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Burn Cold Injury
Burn Cold Injury
Burn Cold Injury
Burn Cold Injury
Burn Cold Injury
Burn Cold Injury
Burn Cold Injury
Burn Cold Injury
Burn Cold Injury
Burn Cold Injury
Burn Cold Injury
Burn Cold Injury
Burn Cold Injury
Burn Cold Injury
Burn Cold Injury
Burn Cold Injury
Burn Cold Injury
Burn Cold Injury
Burn Cold Injury
Burn Cold Injury
Burn Cold Injury
Burn Cold Injury
Burn Cold Injury
Burn Cold Injury
Burn Cold Injury
Burn Cold Injury
Burn Cold Injury
Burn Cold Injury
Burn Cold Injury
Burn Cold Injury
Burn Cold Injury
Burn Cold Injury
Burn Cold Injury
Burn Cold Injury
Burn Cold Injury
Burn Cold Injury
Burn Cold Injury
Burn Cold Injury
Burn Cold Injury
Burn Cold Injury
Burn Cold Injury
Burn Cold Injury
Burn Cold Injury
Burn Cold Injury
Burn Cold Injury
Burn Cold Injury
Burn Cold Injury
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Burn Cold Injury

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INJURY DUE TO BURN AND COLD

INJURY DUE TO BURN AND COLD

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  • 1. BURN , COLD INJURY
  • 2. INJURY DUE TO BURN AND COLD
  • 3. OBJECTIVES
    • Estimate burn size, and determine presence of associated injuries.
    • Outline innitial stabilization, treatment measures, and transfer criteria.
    • Identify special problems and methods of treatment.
  • 4. BURN / COLD INJURIES
    • Management Principles
      • Timely application
      • Maintain:
        • Airway
        • Hemodynamic stability
        • Fluid / electrolyte balance
        • Normal body temperature
      • Prevent complications
  • 5.
    • Injury Due To Burn
  • 6. LIFE-SAVING MEASURES
    • Establish airway
    • Identify signs of distress
    • Initiate supportive measures
    • Obtain history
  • 7.
    • CLINICAL INDICATIONS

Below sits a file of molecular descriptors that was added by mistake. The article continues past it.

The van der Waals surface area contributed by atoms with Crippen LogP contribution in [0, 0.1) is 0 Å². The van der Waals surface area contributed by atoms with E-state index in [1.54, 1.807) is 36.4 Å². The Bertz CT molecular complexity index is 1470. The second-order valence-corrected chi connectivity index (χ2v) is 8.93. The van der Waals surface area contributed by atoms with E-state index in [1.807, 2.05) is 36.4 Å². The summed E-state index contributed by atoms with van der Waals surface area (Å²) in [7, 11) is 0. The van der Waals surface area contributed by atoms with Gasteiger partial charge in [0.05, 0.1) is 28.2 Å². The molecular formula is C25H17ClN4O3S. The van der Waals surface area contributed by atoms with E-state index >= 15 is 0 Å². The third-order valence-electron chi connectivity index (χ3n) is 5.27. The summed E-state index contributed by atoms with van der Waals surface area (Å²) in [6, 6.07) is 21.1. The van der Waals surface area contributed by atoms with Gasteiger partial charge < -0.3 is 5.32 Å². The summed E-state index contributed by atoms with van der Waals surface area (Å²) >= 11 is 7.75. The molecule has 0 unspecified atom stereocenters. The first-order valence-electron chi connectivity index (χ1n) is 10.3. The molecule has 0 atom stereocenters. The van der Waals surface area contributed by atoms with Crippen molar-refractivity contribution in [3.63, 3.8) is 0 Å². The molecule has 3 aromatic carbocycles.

• Carbonaceous sputum
      • Facial burns
      • Hair singeing
      • Carbon deposites
      • Inflamed oropharynx
      • History
        • Inhalation Injury
  • 8. LIFE-SAVING MEASURES
    • Remove all:
      • Injurious material
      • Clothing, jewelry
    • Prevent hypothermia
    • Two, large-caliber Ivs
    • Ringer’s lactate
  • 9. ASSESSMENT
    • History
      • Mechanism of ijury
      • Associated illness
      • Allergies
      • Tetanus status
  • 10.
    • Rule of Nines
  • 11. ASSESSMENT
    • Estimate Burn Size
      • Surface of patient’s palm represents 1% body surface area
  • 12.
    • Second-degree Burn
  • 13.
    • Third-degree Burn
  • 14. MANAGEMENT
    • Airway
      • Assess for injury
      • Establish and maintain patient airway early
  • 15.
    • Inhalation Injury
    • Early Management
  • 16. MANAGEMENT
    • Breathing
      • Assume CO exposure
      • Inhalation of toxic fumes or carbon particles
      • Direct thermal injury
  • 17. MANAGEMENT
    • Breathing
      • Oxygen / ventilate
      • Endotracheal intubation
      • ABGs
      • Carboxyhemoglobin levels
  • 18. MANAGEMENT
    • Circulation
      • Monitor vital signs
      • Hourly urinary outputs
        • Adult: 30 – 50 mL / hr
        • Child: 1.0 mL / kg / hr
  • 19. MANAGEMENT
    • Circulation – Estimate of Fluid Needs
      • 2 – 4 mL Ringer’s lactate / kg / % BSA in first 24 hours
      • One-half in first 8 hours
      • One-half in next 16 hours
      • Based on time from injury
      • Monitor patient response
  • 20. MANAGEMENT
    • Develop Treatment plan
      • Estimate burn size / depth
      • Identify associated injuries
      • Weigh patient
      • Baseline blood analyses
      • Chest films
      • Document on flow sheet
  • 21. MANAGEMENT
    • Maintain Peripheral Circulation
      • Remove all connstricting devices
      • Assess distal circulation
      • Escharotomy – surgical consultation
  • 22. Escharotomy Sites